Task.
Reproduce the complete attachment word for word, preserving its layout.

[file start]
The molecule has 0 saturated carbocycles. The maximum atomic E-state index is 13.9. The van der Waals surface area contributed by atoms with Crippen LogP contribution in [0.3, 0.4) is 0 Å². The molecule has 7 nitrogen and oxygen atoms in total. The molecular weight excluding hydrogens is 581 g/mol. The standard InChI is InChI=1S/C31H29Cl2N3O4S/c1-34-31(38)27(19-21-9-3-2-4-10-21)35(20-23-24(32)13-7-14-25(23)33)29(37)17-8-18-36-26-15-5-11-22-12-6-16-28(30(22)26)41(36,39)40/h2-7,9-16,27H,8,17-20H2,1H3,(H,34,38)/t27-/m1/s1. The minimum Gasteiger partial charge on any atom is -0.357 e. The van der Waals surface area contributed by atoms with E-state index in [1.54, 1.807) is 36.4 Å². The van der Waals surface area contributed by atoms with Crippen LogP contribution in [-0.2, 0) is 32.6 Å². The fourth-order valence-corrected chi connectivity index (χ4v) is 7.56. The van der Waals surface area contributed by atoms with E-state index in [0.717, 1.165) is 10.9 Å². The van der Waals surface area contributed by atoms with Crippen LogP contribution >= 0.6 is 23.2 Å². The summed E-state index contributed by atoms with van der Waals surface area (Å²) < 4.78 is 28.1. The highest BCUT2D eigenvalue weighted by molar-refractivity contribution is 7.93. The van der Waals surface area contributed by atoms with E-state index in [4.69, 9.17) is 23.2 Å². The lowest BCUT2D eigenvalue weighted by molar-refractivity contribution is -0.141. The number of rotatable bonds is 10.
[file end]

The molecule has 0 saturated carbocycles. The maximum atomic E-state index is 13.9. The van der Waals surface area contributed by atoms with Crippen LogP contribution in [0.3, 0.4) is 0 Å². The molecule has 7 nitrogen and oxygen atoms in total. The molecular weight excluding hydrogens is 581 g/mol. The standard InChI is InChI=1S/C31H29Cl2N3O4S/c1-34-31(38)27(19-21-9-3-2-4-10-21)35(20-23-24(32)13-7-14-25(23)33)29(37)17-8-18-36-26-15-5-11-22-12-6-16-28(30(22)26)41(36,39)40/h2-7,9-16,27H,8,17-20H2,1H3,(H,34,38)/t27-/m1/s1. The minimum Gasteiger partial charge on any atom is -0.357 e. The van der Waals surface area contributed by atoms with E-state index in [1.54, 1.807) is 36.4 Å². The van der Waals surface area contributed by atoms with Crippen LogP contribution in [-0.2, 0) is 32.6 Å². The fourth-order valence-corrected chi connectivity index (χ4v) is 7.56. The van der Waals surface area contributed by atoms with E-state index in [0.717, 1.165) is 10.9 Å². The van der Waals surface area contributed by atoms with Crippen LogP contribution >= 0.6 is 23.2 Å². The summed E-state index contributed by atoms with van der Waals surface area (Å²) < 4.78 is 28.1. The highest BCUT2D eigenvalue weighted by molar-refractivity contribution is 7.93. The van der Waals surface area contributed by atoms with E-state index in [4.69, 9.17) is 23.2 Å². The lowest BCUT2D eigenvalue weighted by molar-refractivity contribution is -0.141. The number of rotatable bonds is 10.